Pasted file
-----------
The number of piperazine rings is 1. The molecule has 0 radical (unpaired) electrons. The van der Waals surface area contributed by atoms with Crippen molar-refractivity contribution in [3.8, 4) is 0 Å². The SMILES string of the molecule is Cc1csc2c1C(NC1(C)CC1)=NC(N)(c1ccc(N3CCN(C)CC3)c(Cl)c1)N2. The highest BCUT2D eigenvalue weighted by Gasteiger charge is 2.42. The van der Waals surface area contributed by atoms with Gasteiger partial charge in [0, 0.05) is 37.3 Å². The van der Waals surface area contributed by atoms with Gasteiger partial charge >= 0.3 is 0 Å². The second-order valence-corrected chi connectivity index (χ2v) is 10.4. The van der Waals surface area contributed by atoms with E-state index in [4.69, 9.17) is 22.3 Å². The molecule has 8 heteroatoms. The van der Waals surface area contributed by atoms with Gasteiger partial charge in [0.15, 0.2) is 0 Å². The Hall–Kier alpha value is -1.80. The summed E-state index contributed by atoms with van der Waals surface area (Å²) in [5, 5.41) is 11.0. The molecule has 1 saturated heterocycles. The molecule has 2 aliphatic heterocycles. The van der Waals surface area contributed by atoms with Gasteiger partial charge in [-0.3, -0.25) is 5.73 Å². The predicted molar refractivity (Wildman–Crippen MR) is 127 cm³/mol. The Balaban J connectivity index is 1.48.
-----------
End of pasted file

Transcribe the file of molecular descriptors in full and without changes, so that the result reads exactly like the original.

The number of piperazine rings is 1. The molecule has 0 radical (unpaired) electrons. The van der Waals surface area contributed by atoms with Crippen molar-refractivity contribution in [3.8, 4) is 0 Å². The SMILES string of the molecule is Cc1csc2c1C(NC1(C)CC1)=NC(N)(c1ccc(N3CCN(C)CC3)c(Cl)c1)N2. The highest BCUT2D eigenvalue weighted by Gasteiger charge is 2.42. The van der Waals surface area contributed by atoms with Gasteiger partial charge in [0, 0.05) is 37.3 Å². The van der Waals surface area contributed by atoms with Gasteiger partial charge >= 0.3 is 0 Å². The second-order valence-corrected chi connectivity index (χ2v) is 10.4. The van der Waals surface area contributed by atoms with E-state index in [4.69, 9.17) is 22.3 Å². The molecule has 8 heteroatoms. The van der Waals surface area contributed by atoms with Gasteiger partial charge in [0.15, 0.2) is 0 Å². The Hall–Kier alpha value is -1.80. The summed E-state index contributed by atoms with van der Waals surface area (Å²) in [5, 5.41) is 11.0. The molecule has 1 saturated heterocycles. The molecule has 2 aliphatic heterocycles. The van der Waals surface area contributed by atoms with Gasteiger partial charge in [-0.3, -0.25) is 5.73 Å². The predicted molar refractivity (Wildman–Crippen MR) is 127 cm³/mol. The Balaban J connectivity index is 1.48.